The high pressure structures, metallization, and superconductivity of recently synthesized H2-containing compounds (H2S)2H2 are elucidated by ab initio calculations. The ordered crystal structure with P1 symmetry is determined, supported by the good agreement between theoretical and experimental X-ray diffraction data, equation of states, and Raman spectra. The Cccm structure is favorable with partial hydrogen bond symmetrization above 37 GPa. Upon further compression, H2 molecules disappear and two intriguing metallic structures with R3m and Im-3m symmetries are reconstructive above 111 and 180 GPa, respectively. The predicted metallization pressure is 111 GPa, which is approximately one-third of the currently suggested metallization pressure of bulk molecular hydrogen. Application of the Allen-Dynes-modified McMillan equation for the Im-3m structure yields high Tc values of 191 K to 204 K at 200 GPa, which is among the highest values reported for H2-rich van der Waals compounds and MH3 type hydride thus far.
Closed shell systems (e.g., H2O, H2S, CH4, SiH4, GeH4, NH3BH3, Ar, Kr, and Xe) can absorb additional H2 molecules under high pressure conditions, forming a series of new H2-containing stoichiometric compounds, such as H2O(H2)1, (H2S)2H22, CH4(H2)43, SiH4(H2)24,5, GeH4(H2)26, NH3BH3(H2)x7,8, Ar(H2)29, Kr(H2)410, and Xe(H2)811. Given their high amount of hydrogen, these compounds are potential energy storage materials and high-temperature superconductors. For example, CH4(H2)4 with 33.4 wt% high hydrogen content is a potentially high hydrogen storage material12. Metallic hydrogen is one of the most important physical problems in high-pressure research, which is believed to be a room-temperature superconductor13,14. However, the metallization of hydrogen is still under debate in laboratories15,16. Hydrogen-rich compounds, such as GaH317, GeH318, Si2H619,20, SiH421,22,23,24, GeH425, KH626, CaH627, SiH4(H2)228, and GeH4(H2)229 are extensively explored as alternatives because their metallization can occur at relatively lower pressures through chemical pre-compressions, which present high temperature superconductivity. H2-containing compounds SiH4(H2)2 and GeH4(H2)2 have been predicted to have high Tc values of 98 K to 107 K at 250 GPa and 76 K to 90 K at 250 GPa (with the Coulomb parameter μ* = 0.1–0.13), respectively28,29. For the MH3 (M = Ga, Ge, Si) type hydride, Tc is estimated theoretically to be 76 K to 86 K (μ* = 0.1−0.13) at 160 GPa17, 140 K (μ* = 0.13) at 180 GPa18, and 139 K to 153 K (μ* = 0.1−0.13) at 275 GPa19, respectively. Theoretical predictions also revealed that the Tc of sodalite-like CaH6 at 150 GPa reached 220 K to 235 K (μ* = 0.1−0.13)27. Considering that H2 is the most abundant substance in the universe, the behavior of H2-containing compounds over a broad P–T range is important for planetary sciences.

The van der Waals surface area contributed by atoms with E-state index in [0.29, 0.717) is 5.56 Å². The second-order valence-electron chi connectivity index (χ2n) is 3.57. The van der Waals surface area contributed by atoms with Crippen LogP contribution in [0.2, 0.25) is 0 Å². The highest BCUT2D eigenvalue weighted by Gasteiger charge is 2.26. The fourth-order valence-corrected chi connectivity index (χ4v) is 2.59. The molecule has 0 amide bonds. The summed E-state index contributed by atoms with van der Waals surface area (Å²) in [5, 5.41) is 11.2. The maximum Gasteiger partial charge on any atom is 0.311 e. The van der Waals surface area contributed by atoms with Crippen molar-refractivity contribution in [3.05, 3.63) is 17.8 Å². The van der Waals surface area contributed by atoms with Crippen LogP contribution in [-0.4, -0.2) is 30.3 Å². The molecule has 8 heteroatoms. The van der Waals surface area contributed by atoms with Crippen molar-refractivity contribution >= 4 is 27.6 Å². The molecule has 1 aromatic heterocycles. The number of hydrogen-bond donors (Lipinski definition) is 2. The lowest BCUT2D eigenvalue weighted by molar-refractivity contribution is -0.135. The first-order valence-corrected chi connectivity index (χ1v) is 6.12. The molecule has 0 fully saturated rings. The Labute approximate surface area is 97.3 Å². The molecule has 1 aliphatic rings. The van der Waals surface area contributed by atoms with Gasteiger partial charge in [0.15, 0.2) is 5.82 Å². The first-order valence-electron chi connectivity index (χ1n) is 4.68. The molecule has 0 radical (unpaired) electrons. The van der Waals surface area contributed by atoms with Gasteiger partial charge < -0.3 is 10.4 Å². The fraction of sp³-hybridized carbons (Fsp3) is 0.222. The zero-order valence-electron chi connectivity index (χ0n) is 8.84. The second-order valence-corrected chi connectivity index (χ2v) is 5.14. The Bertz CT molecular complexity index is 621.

Recently, Strobel et al. reported that mixing hydrogen sulfide (H2S) and hydrogen (H2) can form a stoichiometric compound (H2S)2H2 near 3.5 GPa, which is characteristic of a rotationally disordered structure2. X-ray diffraction (XRD) results have indicated that this structure belongs to the tetragonal space group I4/mcm. The experimental Raman data indicated that an ordering process occurred with structural transformation above 17 GPa. A candidate structure with space group I222 was proposed by ab initio density functional theory (DFT) calculations through structural optimizations. However, obtaining the most stable structure only by structural relaxation is difficult because of potential energy barrier. Another unexpected structure can possibly become stable instead.
We have taken a new route in this study using the recently fast-developed evolutionary algorithm Universal Structure Predictor: Evolutionary Xtallography (USPEX)30,31,32 to explore the high-pressure ordered crystal structures of (H2S)2H2. We found that a triclinic (P1) structure is energetically favorable. Motivated by the metallization and potential high-temperature superconductivity in (H2S)2H2, higher pressure structures have been extensively explored. Our calculations reveal a metallization pressure of 111 GPa and a high Tc of 200 K at 200 GPa. The lower metallization pressure is within the reach of current diamond–anvil techniques, which will inevitably stimulate extensive experiments.